When you conduct A/B testing with GAE, you automatically have access to Google Analytics, as well. This makes both setup and analysis much simpler for marketers. GAE uses the same code on your webpage that Google Analytics uses, with a small addition to the script. So, if you’re already using Google Analytics, you don’t need two separate sets of code — simply make an addition to your original code to include GAE, and you’re all set. After you’ve run an A/B test, you can easily pull up and review your results, as you’re already in the Google Analytics platform; no extra steps required.

Additionally, when you run your A/B testing, GAE can refer to your existing goals in Google Analytics as conversion indicators for your test. No need to do the manual work of coming up with conversion indicators that match your other analytics goals.

If you already use Google Analytics, this integration can make a whole lot of difference in the process of gathering and analyzing data. You can simply set up your tests, run them, and review your analytics all in one spot — streamlining your process, and making it easier to look at your A/B test results in tandem with the other website data you gather through Google Analytics.

Limitations of Google Analytics Experiments

Although GAE was re-launched in 2012 with significant improvements, and its integration with Google Analytics makes for a smooth process, there are still a number of ongoing challenges for users of the platform.

One of the major restrictions of GAE is that it doesn’t allow for multivariate testing. Multivariate testing involves testing multiple variations of a page at once — for instance, testing three different calls to action with three different colored buttons, all at once. Offered by both of its main competitors, GAE’s lack of multivariate testing may hinder its appeal to larger companies that have greater web traffic, and a more urgent desire for data.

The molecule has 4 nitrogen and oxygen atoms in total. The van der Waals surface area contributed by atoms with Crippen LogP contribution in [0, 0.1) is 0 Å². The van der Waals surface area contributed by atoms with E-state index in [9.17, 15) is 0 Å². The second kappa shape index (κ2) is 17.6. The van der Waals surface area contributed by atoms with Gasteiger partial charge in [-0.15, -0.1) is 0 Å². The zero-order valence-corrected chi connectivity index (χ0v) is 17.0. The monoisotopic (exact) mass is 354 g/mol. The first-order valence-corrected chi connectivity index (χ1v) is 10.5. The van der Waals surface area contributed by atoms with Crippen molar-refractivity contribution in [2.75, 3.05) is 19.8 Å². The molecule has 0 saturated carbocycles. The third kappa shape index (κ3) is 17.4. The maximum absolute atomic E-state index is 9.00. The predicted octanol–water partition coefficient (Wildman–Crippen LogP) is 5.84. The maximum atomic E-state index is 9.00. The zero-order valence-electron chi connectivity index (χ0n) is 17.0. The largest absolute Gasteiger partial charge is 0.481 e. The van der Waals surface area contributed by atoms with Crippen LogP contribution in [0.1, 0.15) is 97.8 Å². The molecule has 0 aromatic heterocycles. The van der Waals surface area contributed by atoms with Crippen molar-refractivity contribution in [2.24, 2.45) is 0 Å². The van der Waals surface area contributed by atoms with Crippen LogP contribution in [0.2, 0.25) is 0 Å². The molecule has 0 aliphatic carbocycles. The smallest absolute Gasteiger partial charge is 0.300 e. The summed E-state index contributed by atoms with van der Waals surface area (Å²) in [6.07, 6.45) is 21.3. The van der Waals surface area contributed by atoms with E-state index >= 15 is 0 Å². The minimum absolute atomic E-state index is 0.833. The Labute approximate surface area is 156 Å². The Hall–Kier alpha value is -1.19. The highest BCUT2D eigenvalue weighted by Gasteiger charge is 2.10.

Even if you could employ multivariate testing, it would be difficult to manage multiple changes at once, because GAE doesn’t have a visual editor. This means that, unlike Optimizely, you can’t drag and drop, or change features of a test page while looking at the visual display of that page. The elements you’re testing must be switched and adjusted in the backend, before you can see what they look like on your webpage.

Then, there’s the matter of user experience; how visitors to your site interact with your A/B testing. A consistent issue across all A/B testing tools is that test pages will often take longer to load, or will load with a flicker. A flicker — also referred to as a “flash of original content” — tips users off to the fact that they may be involved in a test. Not only can it confuse a web visitor, but it may cause them to interact differently with your site, thereby impacting the quality of data you gather from the experiment.